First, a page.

8 Reasons You’re Tired

Do you find yourself yawning, rubbing your eyes and dozing off around 2:00 p.m. every day? If so, you’re not alone. Excessive daytime sleepiness is a common complaint among Americans.

Fatigue is sometimes caused by a medical problem. But if a trip to the doctor reveals that you’re OK, certain behaviors may be to blame for your sleepiness. Making simple tweaks to your lifestyle may be all that you need to rev up energy levels.

Here are the top 8 sleep offenders:splashing coffee

1. Caffeine. It’s a vicious cycle: you need that cup of coffee to wake up, but the effects of caffeine make falling asleep difficult. Caffeine can stay in your body for up to eight hours, so only drink a cup or two of coffee during the a.m. hours.

2. Alcohol. That glass of wine or beer with dinner may seem like it helps you unwind. In reality, alcohol causes disrupted sleep. Alcohol increases the number of times you wake up during the night, making you feel unrested come morning. Finish up happy hour at least three hours before bed to get a better night’s sleep.

3. Dehydration. One of the symptoms of dehydration is fatigue. Not getting enough water can sap your energy levels and cause headaches, lightheadedness and nausea. Institute of Medicine recommends men drink about 13 cups of water each day, and women aim for 9 glasses of water per day.

But be careful not to drink too much too close to bedtime or else you’ll be making a midnight trip to the bathroom.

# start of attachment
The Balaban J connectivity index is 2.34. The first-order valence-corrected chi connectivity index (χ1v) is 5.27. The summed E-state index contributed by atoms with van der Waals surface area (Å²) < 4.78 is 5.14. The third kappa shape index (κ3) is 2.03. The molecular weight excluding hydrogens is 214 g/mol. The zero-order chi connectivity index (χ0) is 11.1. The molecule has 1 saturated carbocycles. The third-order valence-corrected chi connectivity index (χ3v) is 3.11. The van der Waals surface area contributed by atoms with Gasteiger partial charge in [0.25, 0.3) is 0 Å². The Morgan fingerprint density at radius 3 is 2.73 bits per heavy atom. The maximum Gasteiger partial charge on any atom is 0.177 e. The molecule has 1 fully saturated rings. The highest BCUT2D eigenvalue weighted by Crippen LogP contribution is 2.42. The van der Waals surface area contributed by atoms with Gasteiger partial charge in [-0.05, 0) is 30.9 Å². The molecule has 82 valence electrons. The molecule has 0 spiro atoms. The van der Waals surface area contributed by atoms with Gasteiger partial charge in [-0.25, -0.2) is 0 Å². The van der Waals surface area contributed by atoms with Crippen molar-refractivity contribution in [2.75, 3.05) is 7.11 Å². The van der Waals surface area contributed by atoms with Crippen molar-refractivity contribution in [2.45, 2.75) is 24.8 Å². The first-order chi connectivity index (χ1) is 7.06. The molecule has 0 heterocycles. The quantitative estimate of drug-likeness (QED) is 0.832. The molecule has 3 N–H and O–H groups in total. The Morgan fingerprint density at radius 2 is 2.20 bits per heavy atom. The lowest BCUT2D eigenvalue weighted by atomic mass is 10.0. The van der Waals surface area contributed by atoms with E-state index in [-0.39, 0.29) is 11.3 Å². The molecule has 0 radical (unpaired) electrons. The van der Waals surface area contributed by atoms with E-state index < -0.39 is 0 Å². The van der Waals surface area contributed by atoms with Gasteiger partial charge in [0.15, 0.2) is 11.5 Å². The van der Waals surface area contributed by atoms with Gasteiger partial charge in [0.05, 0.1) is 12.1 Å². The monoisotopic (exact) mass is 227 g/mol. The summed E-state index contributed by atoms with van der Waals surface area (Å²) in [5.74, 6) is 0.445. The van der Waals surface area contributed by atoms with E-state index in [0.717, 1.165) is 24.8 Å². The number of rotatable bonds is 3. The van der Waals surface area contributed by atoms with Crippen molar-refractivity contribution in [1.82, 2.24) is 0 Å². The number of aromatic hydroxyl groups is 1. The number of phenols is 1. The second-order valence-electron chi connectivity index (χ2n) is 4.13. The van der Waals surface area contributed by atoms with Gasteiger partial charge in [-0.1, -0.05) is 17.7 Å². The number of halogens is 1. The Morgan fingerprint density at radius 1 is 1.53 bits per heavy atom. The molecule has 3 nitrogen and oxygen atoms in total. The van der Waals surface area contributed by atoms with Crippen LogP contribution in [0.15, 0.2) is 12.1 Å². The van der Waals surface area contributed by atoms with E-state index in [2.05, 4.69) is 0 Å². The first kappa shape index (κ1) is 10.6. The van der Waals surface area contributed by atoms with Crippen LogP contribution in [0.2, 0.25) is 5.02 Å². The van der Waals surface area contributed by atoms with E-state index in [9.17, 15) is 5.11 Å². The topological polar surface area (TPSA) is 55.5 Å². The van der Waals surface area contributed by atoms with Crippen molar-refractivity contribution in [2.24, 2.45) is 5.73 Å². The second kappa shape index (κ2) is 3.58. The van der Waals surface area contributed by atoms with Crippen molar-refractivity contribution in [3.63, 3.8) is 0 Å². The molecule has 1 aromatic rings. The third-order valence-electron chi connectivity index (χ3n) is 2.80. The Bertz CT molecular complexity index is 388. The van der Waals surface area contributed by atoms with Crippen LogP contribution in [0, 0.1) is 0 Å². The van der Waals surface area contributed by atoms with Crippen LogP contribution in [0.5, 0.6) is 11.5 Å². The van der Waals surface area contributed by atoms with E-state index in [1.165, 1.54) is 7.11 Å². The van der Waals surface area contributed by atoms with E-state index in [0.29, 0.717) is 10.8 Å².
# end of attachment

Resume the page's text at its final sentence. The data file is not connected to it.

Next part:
4. Poor nutrition. Eating unhealthy, processed foods – like chips, candy and soda – can cause your blood sugar levels to skyrocket and then plummet, which can leave you feeling drained. Taking in nutritious foods – like fruits, veggies, whole grains, lean sources of protein and low-fat dairy — every few hours can keep blood sugar levels stable.

Avoid eating a lot of food right before bed. Lying down may slow the digestion process and make falling asleep more difficult.

5. Lack of exercise. The National Sleep Foundation says that people who exercise report better sleep at night. Plus, one of the easiest ways to get an energy boost is to exert energy. Physical activity improves blood flow and brings more oxygen to the cells. Getting 150 minutes of moderate-intensity activity per week – that breaks up to 5, 30 minute workouts – can help you feel more alert during the day.

6. Exercising too close to bedtime. Working out late at night makes falling asleep challenging for some people. Wrap up your exercise session three hours before bed time and you’ll fall asleep more easily.

7. Your weight. People who are overweight are more likely to have sleep apnea – a condition marked by snoring and interrupted sleep. Losing weight and working with your doctor to get help for sleep apnea can help you feel better rested.

8. Sleep deprivation. The most common reason for daytime fatigue comes from not logging enough shut-eye during the night. Most adults need 7 to 8 hours of sleep overnight to function well during the day. Sleeping in a cool, dark room, going to bed and waking up at the same time each day, and removing distractions from the bedroom – like computers and TVs – can help you get a better night’s sleep.

What’s your bedtime routine? I wind down by reading a book for a few minutes.

 Sources

http://www.sleepfoundation.org/sites/default/files/RPT336%20Summary%20of%20Findings%2002%2020%202013.pdf

http://www.mayoclinic.com/health/water/NU00283

http://women.webmd.com/features/why-so-tired-7-causes-fatigue?page=2

http://www.sleepfoundation.org/sleep-facts-information/myths-and-facts

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